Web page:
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sioners of men of the caliber and character necessary to administer the functions of their offices intelligently and honestly and to contribute their share to the solution of local, state-wide, or national transportation problems. The “friend of the party,” “the Governor's nephew," or “Red Mike's nominee" qualifications must give way to the single standard—ability_if progress is to be made.
It is our thought that in giving as it were a bird's-eye view of the broad traffic field and some discussions of the problems of traffic management, a substantial contribution is made to the equipment of the many men acting in some capacity or other in this line of endeavor, which is as justly entitled to the appellation “profession” as that of the doctor, lawyer, or merchant.
The men who have contributed to this volume have earned their spurs in the particular provinces of which they write, and we deem ourselves most fortunate in securing their services in the preparation of this material and thru their aid to be able to offer the business world an authoritative, complete, and condensed manual treating the opportunities in the field and suggesting ways and means which have been tried and proved.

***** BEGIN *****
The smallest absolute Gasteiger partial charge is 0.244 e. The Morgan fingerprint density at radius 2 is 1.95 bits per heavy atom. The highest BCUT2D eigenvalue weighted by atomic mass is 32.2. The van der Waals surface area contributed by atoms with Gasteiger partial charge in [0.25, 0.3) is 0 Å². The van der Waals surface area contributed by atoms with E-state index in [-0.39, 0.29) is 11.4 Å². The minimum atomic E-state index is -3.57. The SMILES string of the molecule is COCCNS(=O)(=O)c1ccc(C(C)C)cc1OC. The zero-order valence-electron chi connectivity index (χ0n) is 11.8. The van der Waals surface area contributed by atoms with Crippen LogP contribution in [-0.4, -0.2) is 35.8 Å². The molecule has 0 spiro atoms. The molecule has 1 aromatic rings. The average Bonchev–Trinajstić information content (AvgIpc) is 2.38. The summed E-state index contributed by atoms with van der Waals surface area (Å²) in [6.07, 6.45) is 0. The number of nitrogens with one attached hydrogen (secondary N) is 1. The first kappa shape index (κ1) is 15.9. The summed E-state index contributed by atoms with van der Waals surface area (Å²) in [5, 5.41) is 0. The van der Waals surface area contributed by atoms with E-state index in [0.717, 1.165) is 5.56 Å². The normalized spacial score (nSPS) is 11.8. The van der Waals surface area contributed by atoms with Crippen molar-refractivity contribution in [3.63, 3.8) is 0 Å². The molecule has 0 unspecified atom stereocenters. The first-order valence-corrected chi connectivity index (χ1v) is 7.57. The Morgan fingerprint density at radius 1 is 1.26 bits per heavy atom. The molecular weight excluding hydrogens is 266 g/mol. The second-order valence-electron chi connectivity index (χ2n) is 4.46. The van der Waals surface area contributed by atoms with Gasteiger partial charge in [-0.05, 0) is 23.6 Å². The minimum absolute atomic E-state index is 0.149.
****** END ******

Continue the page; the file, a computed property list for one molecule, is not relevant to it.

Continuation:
Acknowledgment is due to Mr. Ralph Edgar Riley, of the LaSalle Extension University, who assembled much of the material necessary in the production of the volume and to the painstaking efforts of Miss Carrie Brant, of the same institution, who in revising, arranging, and editing the manuscript has contributed to the general excellence of the volume in those respects.
THE TRAFFIC FIELD
The Traffic Manager's Duties. ..
IV. LAYING OUT THE OFFICE
Accessibility of Records...
Building Up a Working File.
Request Forms for Rate Quotations..
Classification of Schedules...
Interstate Commerce and Commission Numbers 75